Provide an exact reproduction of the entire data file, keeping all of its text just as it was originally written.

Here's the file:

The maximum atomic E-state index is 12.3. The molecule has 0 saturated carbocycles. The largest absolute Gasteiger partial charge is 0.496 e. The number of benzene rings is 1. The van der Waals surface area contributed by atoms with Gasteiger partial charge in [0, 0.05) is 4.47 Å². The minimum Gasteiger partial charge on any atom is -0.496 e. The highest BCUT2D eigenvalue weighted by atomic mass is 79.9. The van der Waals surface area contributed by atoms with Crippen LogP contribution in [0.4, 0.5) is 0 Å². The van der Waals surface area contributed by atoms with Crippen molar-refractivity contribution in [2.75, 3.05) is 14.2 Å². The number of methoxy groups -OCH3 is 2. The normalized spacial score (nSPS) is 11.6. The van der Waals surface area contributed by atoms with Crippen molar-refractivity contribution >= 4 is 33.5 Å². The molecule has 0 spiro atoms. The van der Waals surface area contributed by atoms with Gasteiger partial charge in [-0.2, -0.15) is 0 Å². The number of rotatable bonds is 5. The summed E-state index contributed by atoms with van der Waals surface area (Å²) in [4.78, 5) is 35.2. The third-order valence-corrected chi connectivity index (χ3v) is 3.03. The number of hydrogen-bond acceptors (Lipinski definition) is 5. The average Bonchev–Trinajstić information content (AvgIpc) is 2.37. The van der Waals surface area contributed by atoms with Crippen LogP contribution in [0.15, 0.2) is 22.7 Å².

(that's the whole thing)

The maximum atomic E-state index is 12.3. The molecule has 0 saturated carbocycles. The largest absolute Gasteiger partial charge is 0.496 e. The number of benzene rings is 1. The van der Waals surface area contributed by atoms with Gasteiger partial charge in [0, 0.05) is 4.47 Å². The minimum Gasteiger partial charge on any atom is -0.496 e. The highest BCUT2D eigenvalue weighted by atomic mass is 79.9. The van der Waals surface area contributed by atoms with Crippen LogP contribution in [0.4, 0.5) is 0 Å². The van der Waals surface area contributed by atoms with Crippen molar-refractivity contribution in [2.75, 3.05) is 14.2 Å². The number of methoxy groups -OCH3 is 2. The normalized spacial score (nSPS) is 11.6. The van der Waals surface area contributed by atoms with Crippen molar-refractivity contribution >= 4 is 33.5 Å². The molecule has 0 spiro atoms. The van der Waals surface area contributed by atoms with Gasteiger partial charge in [-0.2, -0.15) is 0 Å². The number of rotatable bonds is 5. The summed E-state index contributed by atoms with van der Waals surface area (Å²) in [4.78, 5) is 35.2. The third-order valence-corrected chi connectivity index (χ3v) is 3.03. The number of hydrogen-bond acceptors (Lipinski definition) is 5. The average Bonchev–Trinajstić information content (AvgIpc) is 2.37. The van der Waals surface area contributed by atoms with Crippen LogP contribution in [0.15, 0.2) is 22.7 Å².